The findings of these projects may have translational potential into clinical investigations for cancer treatment.  It may establish a future model for systemically evaluating botanicals traditionally used for the treatment and prevention of cancer.  In addition, this cooperative agreement affords the potential for an important public/private partnership to move the field of traditional Chinese herbal medicine significantly forward.

Publications:

Eisenberg DM, Harris ES, Littlefield BA, Cao S, Craycroft JA, Scholten R, Bayliss P, Fu Y, Wang W, Qiao Y, Zhao Z, Chen H, Liu Y, Kaptchuk T, Hahn WC, Wang X, Roberts T, Shamu CE, Clardy J. Developing a library of authenticated Traditional Chinese Medicinal (TCM) plants for systematic biological evaluation--rationale, methods and preliminary results from a Sino-American collaboration. Fitoterapia. 2011 Jan;82(1):17-33.

Intramural Research Collaboration with Guang An Men Hospital, Beijing, China

Two international visiting fellows from Guang An Men hospital in Beijing, China, have consecutively joined investigators from the Laboratory of Molecular Immunoregulation at NCI-Frederick to explore the anti-cancer activity and immune stimulating effects of the Sheng Qi Formula (SQF). SQF is a mixture of herbs often used at Guang An Men hospital to decrease the side effects of chemotherapy. A novel aspect of the project is the use of a murine model of inflammatory breast cancer to assess the impact of the herbal formula on the function of myeloid immunosuppressive cells.

Several key findings have been obtained from this collaborative project. Oral administration of SQF alone significantly inhibited tumor development in the 4T1 murine breast cancer model. The combination of SQF and Taxol showed a small additive effect. Likewise, cyclophosphamide had only additive effects when combined with SQF. However, when SQF was combined with gemcitabine, there was a synergistic inhibition of tumor growth, as well as reduced gemcitabine-related toxicity. Scientific articles describing these research results are in the planning stages of submission.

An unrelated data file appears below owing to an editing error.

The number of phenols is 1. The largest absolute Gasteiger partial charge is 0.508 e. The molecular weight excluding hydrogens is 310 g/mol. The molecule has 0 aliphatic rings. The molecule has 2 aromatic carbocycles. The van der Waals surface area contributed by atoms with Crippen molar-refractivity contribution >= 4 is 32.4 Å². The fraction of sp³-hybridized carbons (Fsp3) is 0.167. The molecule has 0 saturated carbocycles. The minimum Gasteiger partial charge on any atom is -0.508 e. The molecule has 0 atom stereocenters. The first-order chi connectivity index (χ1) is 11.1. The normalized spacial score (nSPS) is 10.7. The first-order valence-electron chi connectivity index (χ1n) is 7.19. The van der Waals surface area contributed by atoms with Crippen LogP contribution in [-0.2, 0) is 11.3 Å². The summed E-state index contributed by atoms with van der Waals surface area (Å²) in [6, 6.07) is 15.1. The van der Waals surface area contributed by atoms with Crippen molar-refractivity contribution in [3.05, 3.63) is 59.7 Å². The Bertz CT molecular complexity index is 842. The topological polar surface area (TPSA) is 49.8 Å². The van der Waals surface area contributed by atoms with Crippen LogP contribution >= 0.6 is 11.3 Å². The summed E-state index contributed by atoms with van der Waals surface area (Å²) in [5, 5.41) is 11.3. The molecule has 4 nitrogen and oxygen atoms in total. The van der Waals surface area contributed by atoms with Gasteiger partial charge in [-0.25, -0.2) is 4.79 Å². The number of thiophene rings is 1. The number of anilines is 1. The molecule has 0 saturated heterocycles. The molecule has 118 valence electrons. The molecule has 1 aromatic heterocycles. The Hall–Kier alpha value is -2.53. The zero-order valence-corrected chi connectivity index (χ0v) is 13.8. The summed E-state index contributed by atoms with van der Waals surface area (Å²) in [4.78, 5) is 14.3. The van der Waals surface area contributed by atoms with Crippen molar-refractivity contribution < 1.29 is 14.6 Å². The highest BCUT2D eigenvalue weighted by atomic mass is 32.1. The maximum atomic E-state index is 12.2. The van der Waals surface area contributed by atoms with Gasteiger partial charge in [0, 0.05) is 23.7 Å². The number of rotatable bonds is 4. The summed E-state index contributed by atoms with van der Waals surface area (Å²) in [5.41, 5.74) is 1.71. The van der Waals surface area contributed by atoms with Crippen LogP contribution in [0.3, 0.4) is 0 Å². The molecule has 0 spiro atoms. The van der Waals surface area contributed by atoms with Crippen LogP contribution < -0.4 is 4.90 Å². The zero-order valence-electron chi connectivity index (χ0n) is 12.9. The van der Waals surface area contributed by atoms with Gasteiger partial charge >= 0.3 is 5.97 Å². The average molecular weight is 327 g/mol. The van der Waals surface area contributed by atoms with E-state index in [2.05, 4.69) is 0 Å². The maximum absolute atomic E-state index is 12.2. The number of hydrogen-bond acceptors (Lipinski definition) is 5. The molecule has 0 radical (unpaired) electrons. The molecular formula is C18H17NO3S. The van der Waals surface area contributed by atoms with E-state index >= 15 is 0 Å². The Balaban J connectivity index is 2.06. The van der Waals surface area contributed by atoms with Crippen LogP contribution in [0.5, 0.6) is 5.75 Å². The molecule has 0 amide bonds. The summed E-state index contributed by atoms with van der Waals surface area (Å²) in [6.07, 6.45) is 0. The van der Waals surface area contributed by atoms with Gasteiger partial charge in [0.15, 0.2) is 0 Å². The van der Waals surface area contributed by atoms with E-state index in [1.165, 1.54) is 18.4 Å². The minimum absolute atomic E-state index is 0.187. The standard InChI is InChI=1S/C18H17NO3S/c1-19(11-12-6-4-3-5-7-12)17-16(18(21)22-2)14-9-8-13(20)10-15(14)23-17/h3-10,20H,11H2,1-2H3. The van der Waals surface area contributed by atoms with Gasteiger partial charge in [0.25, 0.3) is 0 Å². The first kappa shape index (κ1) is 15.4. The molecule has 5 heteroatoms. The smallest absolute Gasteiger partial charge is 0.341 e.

Another TCM herbal drug - Ku Shen Injection (KI) a mixture of two herbs (Sophora flavescens and Rhizoma Smilacis Glabrae), has been investigated as part of this collaboration.  KI is widely used in Chinese hospitals to control cancer pain and the side effects of chemotherapy. The data from studies of mice with implanted cancers has shown that KI can both reduce pain indicators and inhibit tumor growth.  Currently, KI is also being studied for its potency in the inhibition of human prostate and breast cancer stem cells.

Intramural Research Collaboration with Kunming Institute of Botany, China

In July 2008, the United States Department of Health and Human Services and the Ministry of Health of the Peoples Republic of China signed a research agreement to foster collaboration between researchers studying integrative medicine and traditional Chinese medicine (TCM). Two groups at NCI, the Office of Cancer Complementary and Alternative Medicine and the Natural Products Branch, have since established a partnership with the Kunming Institute of Botany (KIB) in China to determine if compounds isolated from various plants, including some TCM botanicals of the Yun Nan Province have anti-cancer properties.

KIB has provided 58 compounds to NCI for their screening on NCI‘s 60 human cell lines, as well as other studies looking at specific cellular metabolic pathways involved in growth of cancers. In addition, KIB has sent to NCI all of the chemical structures from a 1,000-compound list in pursuit of identifying more unique compounds to screen and study. 

Intramural Research Collaboration with the Key Laboratory of Chemistry for Natural Products of Guizhou Province and Chinese Academy of Sciences, China

In March 2010, NCI officially signed a Memorandum of Understanding (MOU) with the Key Laboratory of Chemistry for Natural Products of Guizhou Province and Chinese Academy of Sciences, China.  The MOU states that the Key Laboratory will provide compounds and extracts isolated from Traditional Chinese Medicine, folk/tribe medicine, and other Guizhou area specific botanicals to NCI for anti-cancer activity screening or other cellular pathway functional assays.  Currently a group of 243 chemical compounds with determined structures isolated at the Guizhou Key Laboratory are being studied via the NCI 60 human cancer cell line screen for growth inhibitory activity, as well as in cellular pathway analysis studies targeting specific cellular signaling and metabolic pathways involved in growth of cancers.